Next Wave 2013 - from a vendor's POV
For the past few years, I've been evolving from a hobbyist to a vendor in this industry. It's a tough transition for a few reasons, but at my heart I continue to be a hobbyist to the core. At our club's annual one-day conference, I set up a booth as a vendor. In addition, I'm still actively involved in the planning stages, helping make sure that our club runs it successfully. Similar to what we did to plan for MACNA last fall, we have to think about the vendor hall layout, do all we can to promote the event to get as many attendees in the venue, make sure the speakers are taken care of, arrange for food, and so forth. I wrote an article years ago about planning a large event.
The night before, all the vendors show up and bring their goods inside, setting up their booths in preparation for the next day. Usually this lasts five to six hours. DFWMAS provides some volunteers to assist where needed, and around midnight everyone heads off to bed to get some rest before Next Wave begins at 8 a.m. Saturday. I'd just gotten back into town after spending the week in Vegas with my parents, and felt exhausted and under the weather. It would take an hour to drive to the hotel, and I felt it would be best if I simply got up early Saturday morning instead. Still, my mind was actively thinking about what to bring and I got very little sleep.
As a vendor, you are pretty much booth-bound for the day. If you abandon your booth, items may go missing and sales could be lost. This isn't something I enjoy, because like you I want to explore all the booths, listen to the speakers and participate in the raffle. I arrived at 7:30 a.m. Saturday and a number of people quickly helped shlep in all my products, and I had the booth arranged as the doors opened up at 8:00 a.m. That's the benefit of not selling corals. Drygoods doesn't have water quality issues nor plumbing to contend with, so setup is quicker.
Speaking with lots of people throughout the day, I was able to answer questions posed to me. The one phrase I heard multiple times that day was "I didn't know you sell Vortech pumps." Yes, I'm an Ecotech Marine retailer since last September. I'm adding new products to my online shop that I use personally, as I've come to trust those products. I've spent just about a year rebuilding the Melev's Reef website, and have repeatedly stated it is about to go live for nearly six months. Some people have already found the beta site, thanks to Google. If you'd like to take a peek, here's the temporary URL: www.melevsreef.biz When it is live, the url will end with .com like usual. There's just one last important part of the site that needs to be fixed first.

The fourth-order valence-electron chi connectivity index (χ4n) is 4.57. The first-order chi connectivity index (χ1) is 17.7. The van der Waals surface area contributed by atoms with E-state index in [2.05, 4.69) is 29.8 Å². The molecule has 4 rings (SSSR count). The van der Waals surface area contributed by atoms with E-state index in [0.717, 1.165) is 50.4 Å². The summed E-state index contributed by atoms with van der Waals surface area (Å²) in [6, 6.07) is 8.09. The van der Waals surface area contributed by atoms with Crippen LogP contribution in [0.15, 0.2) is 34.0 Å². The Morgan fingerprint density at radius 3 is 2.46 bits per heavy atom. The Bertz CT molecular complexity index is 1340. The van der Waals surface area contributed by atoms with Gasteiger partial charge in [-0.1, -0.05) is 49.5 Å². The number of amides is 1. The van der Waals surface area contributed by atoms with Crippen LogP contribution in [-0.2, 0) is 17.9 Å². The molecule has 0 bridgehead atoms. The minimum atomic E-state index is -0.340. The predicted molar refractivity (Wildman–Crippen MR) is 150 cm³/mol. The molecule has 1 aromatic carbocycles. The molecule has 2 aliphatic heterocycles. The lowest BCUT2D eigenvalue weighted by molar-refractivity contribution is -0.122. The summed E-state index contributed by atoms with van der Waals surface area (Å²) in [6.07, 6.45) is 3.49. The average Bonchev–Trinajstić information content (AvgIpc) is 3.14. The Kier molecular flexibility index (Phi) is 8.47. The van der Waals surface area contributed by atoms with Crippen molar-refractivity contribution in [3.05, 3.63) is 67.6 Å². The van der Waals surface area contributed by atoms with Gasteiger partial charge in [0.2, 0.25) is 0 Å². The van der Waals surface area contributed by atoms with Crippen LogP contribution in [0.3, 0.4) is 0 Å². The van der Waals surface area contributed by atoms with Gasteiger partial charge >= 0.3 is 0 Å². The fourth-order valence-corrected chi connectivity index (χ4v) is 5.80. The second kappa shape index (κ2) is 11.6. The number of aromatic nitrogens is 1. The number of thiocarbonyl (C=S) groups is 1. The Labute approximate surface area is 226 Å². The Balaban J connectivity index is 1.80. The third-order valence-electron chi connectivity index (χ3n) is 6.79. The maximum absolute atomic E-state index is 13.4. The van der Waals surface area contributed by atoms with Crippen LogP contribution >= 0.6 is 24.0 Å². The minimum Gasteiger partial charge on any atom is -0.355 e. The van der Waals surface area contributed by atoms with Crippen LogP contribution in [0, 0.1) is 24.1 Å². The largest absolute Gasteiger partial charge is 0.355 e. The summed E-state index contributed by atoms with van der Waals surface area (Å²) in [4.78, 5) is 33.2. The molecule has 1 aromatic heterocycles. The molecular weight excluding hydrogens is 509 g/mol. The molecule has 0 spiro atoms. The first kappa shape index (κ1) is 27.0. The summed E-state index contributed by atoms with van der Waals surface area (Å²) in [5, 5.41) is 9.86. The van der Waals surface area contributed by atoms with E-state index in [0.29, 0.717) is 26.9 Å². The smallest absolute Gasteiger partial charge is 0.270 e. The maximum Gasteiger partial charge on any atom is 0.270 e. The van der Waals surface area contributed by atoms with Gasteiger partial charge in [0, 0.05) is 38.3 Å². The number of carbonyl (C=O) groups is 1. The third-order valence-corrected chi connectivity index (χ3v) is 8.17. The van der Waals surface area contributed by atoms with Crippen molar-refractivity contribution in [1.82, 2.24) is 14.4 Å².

One of our local members felt the need to support our local fish stores, and wore it proudly.
This sump was built for a customer that lives two hours away, and he asked to pick it up at Next Wave. It was on display for the day to let others check out my work. This sump is 48" x 24" x 14" and will be plumbed to a reef tank and two frag tanks. It will hold all the draining water in a power outage.
I love to support my club any way I can, and was the Staff Sponsor for the event. All volunteers were given a minion shirt for the day.
Surprisingly, people were asking where they could get one. Who knew so many wanted to be minions?! Even Sanjay Joshi jokingly complained at dinner that he didn't get one, so I ran out into the rain to fetch one for our illustrious speaker.
I received this image in a text last night.
I have to give credit to Jessy for helping me brand my company over the past couple of years. It feels really good to have a real presence at shows like this one, and MACNA last fall. Since I only got a 15 minute break to eat lunch, I never did get to take any pictures at the show, nor visit the presentation room nor the raffle area. It was a very busy day, and from everything I've read everyone had a great time. If it wasn't for Frag Junky's images, as well as AquaNerd's blog, I would have missed everything.